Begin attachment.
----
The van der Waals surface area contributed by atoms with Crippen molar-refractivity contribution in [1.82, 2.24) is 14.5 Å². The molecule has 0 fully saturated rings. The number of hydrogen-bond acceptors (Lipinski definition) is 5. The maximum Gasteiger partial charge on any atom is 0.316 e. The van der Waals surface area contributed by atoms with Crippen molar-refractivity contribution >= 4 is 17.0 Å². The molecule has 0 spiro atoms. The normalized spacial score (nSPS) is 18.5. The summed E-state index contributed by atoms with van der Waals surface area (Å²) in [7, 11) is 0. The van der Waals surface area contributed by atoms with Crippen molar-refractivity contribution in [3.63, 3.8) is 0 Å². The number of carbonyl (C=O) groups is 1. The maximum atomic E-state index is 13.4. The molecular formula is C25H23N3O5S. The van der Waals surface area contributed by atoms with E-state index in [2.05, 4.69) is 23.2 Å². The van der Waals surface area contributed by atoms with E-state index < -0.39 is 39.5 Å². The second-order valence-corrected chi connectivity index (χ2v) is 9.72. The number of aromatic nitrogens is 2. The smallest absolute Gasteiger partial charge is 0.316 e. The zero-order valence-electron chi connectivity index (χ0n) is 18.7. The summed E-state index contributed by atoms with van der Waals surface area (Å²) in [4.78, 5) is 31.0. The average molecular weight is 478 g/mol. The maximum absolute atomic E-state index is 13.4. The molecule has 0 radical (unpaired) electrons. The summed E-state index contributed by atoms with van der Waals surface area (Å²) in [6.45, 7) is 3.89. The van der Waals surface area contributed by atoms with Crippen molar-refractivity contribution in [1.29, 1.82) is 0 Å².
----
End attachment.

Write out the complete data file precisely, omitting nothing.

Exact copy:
The van der Waals surface area contributed by atoms with Crippen molar-refractivity contribution in [1.82, 2.24) is 14.5 Å². The molecule has 0 fully saturated rings. The number of hydrogen-bond acceptors (Lipinski definition) is 5. The maximum Gasteiger partial charge on any atom is 0.316 e. The van der Waals surface area contributed by atoms with Crippen molar-refractivity contribution >= 4 is 17.0 Å². The molecule has 0 spiro atoms. The normalized spacial score (nSPS) is 18.5. The summed E-state index contributed by atoms with van der Waals surface area (Å²) in [7, 11) is 0. The van der Waals surface area contributed by atoms with Crippen molar-refractivity contribution in [3.63, 3.8) is 0 Å². The number of carbonyl (C=O) groups is 1. The maximum atomic E-state index is 13.4. The molecular formula is C25H23N3O5S. The van der Waals surface area contributed by atoms with E-state index in [2.05, 4.69) is 23.2 Å². The van der Waals surface area contributed by atoms with E-state index < -0.39 is 39.5 Å². The second-order valence-corrected chi connectivity index (χ2v) is 9.72. The number of aromatic nitrogens is 2. The smallest absolute Gasteiger partial charge is 0.316 e. The zero-order valence-electron chi connectivity index (χ0n) is 18.7. The summed E-state index contributed by atoms with van der Waals surface area (Å²) in [4.78, 5) is 31.0. The average molecular weight is 478 g/mol. The maximum absolute atomic E-state index is 13.4. The molecule has 0 radical (unpaired) electrons. The summed E-state index contributed by atoms with van der Waals surface area (Å²) in [6.45, 7) is 3.89. The van der Waals surface area contributed by atoms with Crippen molar-refractivity contribution in [1.29, 1.82) is 0 Å².